The AM station is fully automated with the talk shows supplied by satellite feeds. I hope this type of technology is not the beginning of the end of the live DJ. Without the Daver and others like him, it just wouldn't be as much fun.

In 1999, as we were all counting down to the year 2000, someone at the station came up with the idea of a large countdown clock to be taken around for local advertising. This idea was clearly profitable and so simple that there was great concern that the idea would be stolen. The project was codenamed "Flasher" and the Daver assigned to invent and build such a clock.

The Millenium Clock at a local promotion eventStarting with a tiny timing chip, and the inventor instincts fully unleashed, the Daver was able to take and decode the outputs, amplify the signals, power the lights, modularize the design, and create a portable, take apart millennium clock of impressive proportions. The secret project was a huge success.

When the station participates in charity softball games, the Daver is well known for wearing a different and bizarre hat each inning. How fitting that, both on the field and off, he is a man of many hats.

Henry Callie: General Manager

With a career starting as a seventh grade teacher, to sales person, to general manager, Henry Callie was well regarded by the staff I spoke with. The station has about 24 full time employees and several part timers. There are currently no interns, although an intern would be welcome. Organized into Sales, Programming, Business Office, and Promotions, the team has clearly functioned well to achieve the station's 9.3% market share.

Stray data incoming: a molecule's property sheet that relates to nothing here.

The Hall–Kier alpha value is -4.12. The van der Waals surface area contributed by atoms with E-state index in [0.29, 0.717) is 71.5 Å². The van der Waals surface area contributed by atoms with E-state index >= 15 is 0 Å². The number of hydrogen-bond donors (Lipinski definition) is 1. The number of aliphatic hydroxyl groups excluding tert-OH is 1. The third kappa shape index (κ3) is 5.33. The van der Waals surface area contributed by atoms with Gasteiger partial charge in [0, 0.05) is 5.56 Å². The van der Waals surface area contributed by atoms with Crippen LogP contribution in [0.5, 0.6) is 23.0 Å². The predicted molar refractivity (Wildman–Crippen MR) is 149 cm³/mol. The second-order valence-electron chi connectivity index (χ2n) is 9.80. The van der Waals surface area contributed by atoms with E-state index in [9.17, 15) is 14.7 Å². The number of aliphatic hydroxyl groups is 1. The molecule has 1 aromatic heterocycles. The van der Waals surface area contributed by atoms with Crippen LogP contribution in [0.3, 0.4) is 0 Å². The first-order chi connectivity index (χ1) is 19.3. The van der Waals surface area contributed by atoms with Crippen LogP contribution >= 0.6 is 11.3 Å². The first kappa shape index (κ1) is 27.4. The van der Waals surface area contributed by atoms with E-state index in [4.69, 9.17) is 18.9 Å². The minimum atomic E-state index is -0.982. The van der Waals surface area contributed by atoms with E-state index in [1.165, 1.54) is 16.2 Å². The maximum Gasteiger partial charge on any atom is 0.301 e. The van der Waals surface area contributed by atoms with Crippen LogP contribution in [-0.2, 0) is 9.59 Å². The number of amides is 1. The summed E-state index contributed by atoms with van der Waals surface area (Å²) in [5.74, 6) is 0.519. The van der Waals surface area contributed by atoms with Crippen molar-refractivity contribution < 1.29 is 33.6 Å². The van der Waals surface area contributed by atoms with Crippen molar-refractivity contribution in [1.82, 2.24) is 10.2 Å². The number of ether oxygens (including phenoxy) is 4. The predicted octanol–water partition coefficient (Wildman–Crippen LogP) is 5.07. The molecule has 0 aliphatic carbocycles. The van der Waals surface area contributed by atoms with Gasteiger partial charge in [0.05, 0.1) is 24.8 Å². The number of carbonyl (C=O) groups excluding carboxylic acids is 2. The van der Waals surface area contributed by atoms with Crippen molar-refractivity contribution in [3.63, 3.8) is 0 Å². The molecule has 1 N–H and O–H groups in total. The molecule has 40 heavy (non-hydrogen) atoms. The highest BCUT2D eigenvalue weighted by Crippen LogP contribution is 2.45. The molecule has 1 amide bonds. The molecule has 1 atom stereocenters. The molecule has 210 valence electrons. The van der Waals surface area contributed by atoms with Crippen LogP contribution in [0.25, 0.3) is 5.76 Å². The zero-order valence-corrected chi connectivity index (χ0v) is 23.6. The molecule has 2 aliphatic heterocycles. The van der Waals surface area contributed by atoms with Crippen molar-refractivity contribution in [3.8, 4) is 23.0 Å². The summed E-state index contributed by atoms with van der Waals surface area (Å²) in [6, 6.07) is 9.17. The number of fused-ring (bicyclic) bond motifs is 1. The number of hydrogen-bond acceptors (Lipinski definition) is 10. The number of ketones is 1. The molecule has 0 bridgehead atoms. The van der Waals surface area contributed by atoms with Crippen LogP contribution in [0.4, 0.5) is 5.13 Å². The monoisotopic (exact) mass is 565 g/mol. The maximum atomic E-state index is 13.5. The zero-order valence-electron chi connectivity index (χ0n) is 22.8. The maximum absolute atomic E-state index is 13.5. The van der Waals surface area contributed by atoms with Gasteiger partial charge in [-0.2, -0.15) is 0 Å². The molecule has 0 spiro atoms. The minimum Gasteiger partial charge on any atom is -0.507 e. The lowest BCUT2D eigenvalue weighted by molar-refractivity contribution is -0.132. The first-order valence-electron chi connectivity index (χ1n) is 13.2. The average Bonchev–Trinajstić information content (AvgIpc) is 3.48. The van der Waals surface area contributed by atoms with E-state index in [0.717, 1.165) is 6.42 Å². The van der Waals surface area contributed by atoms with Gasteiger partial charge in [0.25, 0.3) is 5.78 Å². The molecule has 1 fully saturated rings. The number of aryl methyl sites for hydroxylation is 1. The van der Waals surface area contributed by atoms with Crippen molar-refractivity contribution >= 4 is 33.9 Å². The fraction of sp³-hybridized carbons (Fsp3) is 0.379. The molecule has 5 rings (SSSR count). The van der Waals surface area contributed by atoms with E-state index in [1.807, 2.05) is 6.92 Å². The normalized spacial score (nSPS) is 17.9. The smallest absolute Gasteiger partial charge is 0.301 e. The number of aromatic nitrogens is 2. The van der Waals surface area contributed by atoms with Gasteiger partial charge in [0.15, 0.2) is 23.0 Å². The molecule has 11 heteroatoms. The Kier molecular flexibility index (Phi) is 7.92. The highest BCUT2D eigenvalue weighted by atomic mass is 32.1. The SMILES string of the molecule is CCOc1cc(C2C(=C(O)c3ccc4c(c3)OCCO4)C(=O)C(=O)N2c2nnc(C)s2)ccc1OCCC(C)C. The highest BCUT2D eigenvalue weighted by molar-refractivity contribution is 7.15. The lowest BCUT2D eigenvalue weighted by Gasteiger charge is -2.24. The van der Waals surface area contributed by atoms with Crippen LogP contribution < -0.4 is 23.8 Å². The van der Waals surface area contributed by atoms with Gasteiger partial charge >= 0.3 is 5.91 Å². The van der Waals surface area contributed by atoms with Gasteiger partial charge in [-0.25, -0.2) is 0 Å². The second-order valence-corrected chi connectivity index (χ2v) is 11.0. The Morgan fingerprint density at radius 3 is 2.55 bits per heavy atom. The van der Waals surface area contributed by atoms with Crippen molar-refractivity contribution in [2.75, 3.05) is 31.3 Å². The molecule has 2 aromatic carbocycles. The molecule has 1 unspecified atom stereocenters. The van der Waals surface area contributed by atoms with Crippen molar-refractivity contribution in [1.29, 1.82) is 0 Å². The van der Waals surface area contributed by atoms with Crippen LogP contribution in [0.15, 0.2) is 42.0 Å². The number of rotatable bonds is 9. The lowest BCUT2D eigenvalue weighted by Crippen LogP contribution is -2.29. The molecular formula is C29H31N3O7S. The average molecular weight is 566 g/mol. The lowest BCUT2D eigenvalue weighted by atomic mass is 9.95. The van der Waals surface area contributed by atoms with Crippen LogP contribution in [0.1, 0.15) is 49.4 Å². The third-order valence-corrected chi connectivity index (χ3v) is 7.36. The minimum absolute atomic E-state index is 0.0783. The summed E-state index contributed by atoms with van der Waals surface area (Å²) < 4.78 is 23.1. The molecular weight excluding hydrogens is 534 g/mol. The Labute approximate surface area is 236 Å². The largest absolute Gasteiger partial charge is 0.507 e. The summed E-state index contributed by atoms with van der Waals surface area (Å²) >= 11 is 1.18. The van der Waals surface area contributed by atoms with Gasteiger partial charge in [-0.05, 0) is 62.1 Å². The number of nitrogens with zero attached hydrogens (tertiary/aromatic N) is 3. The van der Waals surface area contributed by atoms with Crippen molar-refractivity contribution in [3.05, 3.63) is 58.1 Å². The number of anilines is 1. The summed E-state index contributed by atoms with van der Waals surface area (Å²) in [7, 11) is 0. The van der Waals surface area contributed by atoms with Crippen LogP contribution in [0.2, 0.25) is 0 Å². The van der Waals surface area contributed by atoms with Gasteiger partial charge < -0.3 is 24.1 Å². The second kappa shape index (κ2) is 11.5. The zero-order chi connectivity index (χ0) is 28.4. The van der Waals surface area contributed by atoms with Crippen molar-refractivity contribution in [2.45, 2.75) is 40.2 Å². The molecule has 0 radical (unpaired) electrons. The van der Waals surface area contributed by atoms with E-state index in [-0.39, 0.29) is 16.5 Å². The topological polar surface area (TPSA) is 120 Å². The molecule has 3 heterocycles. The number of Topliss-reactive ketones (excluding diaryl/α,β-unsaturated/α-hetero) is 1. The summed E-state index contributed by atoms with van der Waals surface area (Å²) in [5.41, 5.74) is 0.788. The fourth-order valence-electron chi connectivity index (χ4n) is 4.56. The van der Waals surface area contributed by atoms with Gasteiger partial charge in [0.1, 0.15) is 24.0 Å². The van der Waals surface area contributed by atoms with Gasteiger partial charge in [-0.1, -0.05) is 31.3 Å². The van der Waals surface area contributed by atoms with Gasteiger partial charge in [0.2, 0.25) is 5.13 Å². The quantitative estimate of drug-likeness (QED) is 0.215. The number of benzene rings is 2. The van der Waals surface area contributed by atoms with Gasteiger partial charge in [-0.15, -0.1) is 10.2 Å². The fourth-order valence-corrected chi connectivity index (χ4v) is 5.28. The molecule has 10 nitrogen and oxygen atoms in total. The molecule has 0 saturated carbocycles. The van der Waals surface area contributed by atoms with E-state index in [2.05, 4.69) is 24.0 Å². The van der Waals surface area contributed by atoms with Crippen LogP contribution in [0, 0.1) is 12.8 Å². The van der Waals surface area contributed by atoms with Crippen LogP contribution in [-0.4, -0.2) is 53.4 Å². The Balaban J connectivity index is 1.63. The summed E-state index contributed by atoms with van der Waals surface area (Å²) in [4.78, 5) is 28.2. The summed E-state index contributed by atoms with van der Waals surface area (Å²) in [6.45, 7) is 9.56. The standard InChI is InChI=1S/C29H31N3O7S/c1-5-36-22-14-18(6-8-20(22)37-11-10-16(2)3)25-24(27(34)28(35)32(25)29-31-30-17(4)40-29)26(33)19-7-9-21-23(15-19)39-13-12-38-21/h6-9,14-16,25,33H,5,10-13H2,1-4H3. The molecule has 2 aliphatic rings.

For TV, viewer habits are recorded by Neilson boxes atop viewer's sets. How's it done for radio? Henry explained that a company called Arbitron conducts four surveys a year by having viewers write down their listening choices in a diary. In the midst of our electronic world, there's still a place for pen and pencil.

What about the rights to play copyrighted music? Henry told that almost every recording artist is affiliated with two companies: ASCAP and BMI. So the station simply has contracts with these companies to gain the rights to play almost any song.

I asked Henry what was his proudest moment as general manager. He referred to the annual Christmas Spectacular concert. This concert hosted by Oldies 99.9 and is a fund raiser for the Camelot House, a local Allentown, PA. charity founded in 1987 as a gathering place where sick children can find love and support to help them and their families face their problems. Last year's concert almost doubled the contribution from any previous year. Being able to hand Camelot House a check for $72,000 dollars was the event Henry chose as his proudest moment. That choice says a lot about Henry Callie. Camelot for Children
2354 W. Emmaus Ave.
Allentown, PA. 18013
610-791-5683

"A hundred years from now, it will not matter what my bank account was, the sort of house I lived in, or the kind of car I drove - but the world may be different because I was important in the life of a child."


-Sign in Camelot House

Burning Up the Airwaves

Joey Mitchell, Jay Sands, Gene Kay are all radio legends in the Lehigh Valley from prior decades. Oldies 99.9 brought back Joey Mitchell for a special "Legends" week. Resurrecting a penchant for romantic songs, Joey hosted "Lover's Gold". It must have been quite a show because it set the broadcast console on fire. Now, the Daver told me it was just because of a stuck "off" button, but I prefer to believe it was those beautiful romantic oldies heating up the airwaves.

Special thanks to Henry Callie, the Daver, and salesperson Debbie Kay for their support of this article.